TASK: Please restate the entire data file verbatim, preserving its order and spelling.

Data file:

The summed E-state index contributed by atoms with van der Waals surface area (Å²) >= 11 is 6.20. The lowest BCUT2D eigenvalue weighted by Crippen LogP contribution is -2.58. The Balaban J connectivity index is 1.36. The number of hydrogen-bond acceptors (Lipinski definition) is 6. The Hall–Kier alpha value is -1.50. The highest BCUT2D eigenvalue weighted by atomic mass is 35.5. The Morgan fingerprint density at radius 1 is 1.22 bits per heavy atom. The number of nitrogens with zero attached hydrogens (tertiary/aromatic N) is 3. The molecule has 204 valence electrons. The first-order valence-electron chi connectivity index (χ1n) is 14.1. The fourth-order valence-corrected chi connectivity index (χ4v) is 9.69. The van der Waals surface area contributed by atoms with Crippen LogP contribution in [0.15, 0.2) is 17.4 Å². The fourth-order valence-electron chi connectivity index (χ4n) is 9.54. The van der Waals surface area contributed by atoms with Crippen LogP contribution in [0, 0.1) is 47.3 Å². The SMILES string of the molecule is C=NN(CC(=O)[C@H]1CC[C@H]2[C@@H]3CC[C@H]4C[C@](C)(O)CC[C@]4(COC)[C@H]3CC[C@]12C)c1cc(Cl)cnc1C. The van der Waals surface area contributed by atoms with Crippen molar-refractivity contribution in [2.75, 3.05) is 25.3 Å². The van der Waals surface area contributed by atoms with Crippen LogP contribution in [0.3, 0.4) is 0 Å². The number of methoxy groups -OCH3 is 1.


The summed E-state index contributed by atoms with van der Waals surface area (Å²) >= 11 is 6.20. The lowest BCUT2D eigenvalue weighted by Crippen LogP contribution is -2.58. The Balaban J connectivity index is 1.36. The number of hydrogen-bond acceptors (Lipinski definition) is 6. The Hall–Kier alpha value is -1.50. The highest BCUT2D eigenvalue weighted by atomic mass is 35.5. The Morgan fingerprint density at radius 1 is 1.22 bits per heavy atom. The number of nitrogens with zero attached hydrogens (tertiary/aromatic N) is 3. The molecule has 204 valence electrons. The first-order valence-electron chi connectivity index (χ1n) is 14.1. The fourth-order valence-corrected chi connectivity index (χ4v) is 9.69. The van der Waals surface area contributed by atoms with Crippen LogP contribution in [0.15, 0.2) is 17.4 Å². The fourth-order valence-electron chi connectivity index (χ4n) is 9.54. The van der Waals surface area contributed by atoms with Crippen LogP contribution in [0, 0.1) is 47.3 Å². The SMILES string of the molecule is C=NN(CC(=O)[C@H]1CC[C@H]2[C@@H]3CC[C@H]4C[C@](C)(O)CC[C@]4(COC)[C@H]3CC[C@]12C)c1cc(Cl)cnc1C. The van der Waals surface area contributed by atoms with Crippen molar-refractivity contribution in [2.75, 3.05) is 25.3 Å². The van der Waals surface area contributed by atoms with Crippen LogP contribution in [0.3, 0.4) is 0 Å². The number of methoxy groups -OCH3 is 1.